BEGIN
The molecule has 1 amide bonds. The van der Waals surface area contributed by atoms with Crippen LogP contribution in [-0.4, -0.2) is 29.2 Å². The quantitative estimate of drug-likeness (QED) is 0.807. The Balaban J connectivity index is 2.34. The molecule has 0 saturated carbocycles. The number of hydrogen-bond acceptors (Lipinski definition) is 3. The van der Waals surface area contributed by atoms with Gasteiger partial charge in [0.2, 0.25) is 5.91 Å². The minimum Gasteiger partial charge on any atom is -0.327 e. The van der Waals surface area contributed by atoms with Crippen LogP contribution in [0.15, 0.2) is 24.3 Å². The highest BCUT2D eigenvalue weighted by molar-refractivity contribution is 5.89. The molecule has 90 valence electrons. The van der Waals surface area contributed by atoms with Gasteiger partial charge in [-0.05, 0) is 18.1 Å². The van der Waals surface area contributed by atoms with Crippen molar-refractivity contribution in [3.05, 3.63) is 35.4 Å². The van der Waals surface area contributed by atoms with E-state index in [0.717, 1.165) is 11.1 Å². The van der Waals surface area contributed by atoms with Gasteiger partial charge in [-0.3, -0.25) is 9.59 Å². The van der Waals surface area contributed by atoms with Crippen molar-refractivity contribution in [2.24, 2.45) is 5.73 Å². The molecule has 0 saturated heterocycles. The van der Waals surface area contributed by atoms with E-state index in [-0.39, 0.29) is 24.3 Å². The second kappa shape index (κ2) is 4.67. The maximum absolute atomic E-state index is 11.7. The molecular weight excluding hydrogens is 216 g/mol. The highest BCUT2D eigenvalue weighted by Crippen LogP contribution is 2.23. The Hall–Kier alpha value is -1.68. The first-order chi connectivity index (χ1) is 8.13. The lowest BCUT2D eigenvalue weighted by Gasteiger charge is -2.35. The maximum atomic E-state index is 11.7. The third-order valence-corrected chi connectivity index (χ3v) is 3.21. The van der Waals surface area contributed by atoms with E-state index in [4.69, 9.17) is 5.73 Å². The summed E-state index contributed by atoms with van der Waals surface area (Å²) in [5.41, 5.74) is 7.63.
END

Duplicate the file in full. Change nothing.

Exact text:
The molecule has 1 amide bonds. The van der Waals surface area contributed by atoms with Crippen LogP contribution in [-0.4, -0.2) is 29.2 Å². The quantitative estimate of drug-likeness (QED) is 0.807. The Balaban J connectivity index is 2.34. The molecule has 0 saturated carbocycles. The number of hydrogen-bond acceptors (Lipinski definition) is 3. The van der Waals surface area contributed by atoms with Gasteiger partial charge in [0.2, 0.25) is 5.91 Å². The minimum Gasteiger partial charge on any atom is -0.327 e. The van der Waals surface area contributed by atoms with Crippen LogP contribution in [0.15, 0.2) is 24.3 Å². The highest BCUT2D eigenvalue weighted by molar-refractivity contribution is 5.89. The molecule has 90 valence electrons. The van der Waals surface area contributed by atoms with Gasteiger partial charge in [-0.05, 0) is 18.1 Å². The van der Waals surface area contributed by atoms with Crippen molar-refractivity contribution in [3.05, 3.63) is 35.4 Å². The van der Waals surface area contributed by atoms with E-state index in [0.717, 1.165) is 11.1 Å². The van der Waals surface area contributed by atoms with Gasteiger partial charge in [-0.3, -0.25) is 9.59 Å². The van der Waals surface area contributed by atoms with Crippen molar-refractivity contribution in [2.24, 2.45) is 5.73 Å². The molecule has 0 saturated heterocycles. The van der Waals surface area contributed by atoms with E-state index in [-0.39, 0.29) is 24.3 Å². The second kappa shape index (κ2) is 4.67. The maximum absolute atomic E-state index is 11.7. The molecular weight excluding hydrogens is 216 g/mol. The highest BCUT2D eigenvalue weighted by Crippen LogP contribution is 2.23. The Hall–Kier alpha value is -1.68. The first-order chi connectivity index (χ1) is 8.13. The lowest BCUT2D eigenvalue weighted by Gasteiger charge is -2.35. The maximum atomic E-state index is 11.7. The third-order valence-corrected chi connectivity index (χ3v) is 3.21. The van der Waals surface area contributed by atoms with E-state index in [4.69, 9.17) is 5.73 Å². The summed E-state index contributed by atoms with van der Waals surface area (Å²) in [5.41, 5.74) is 7.63.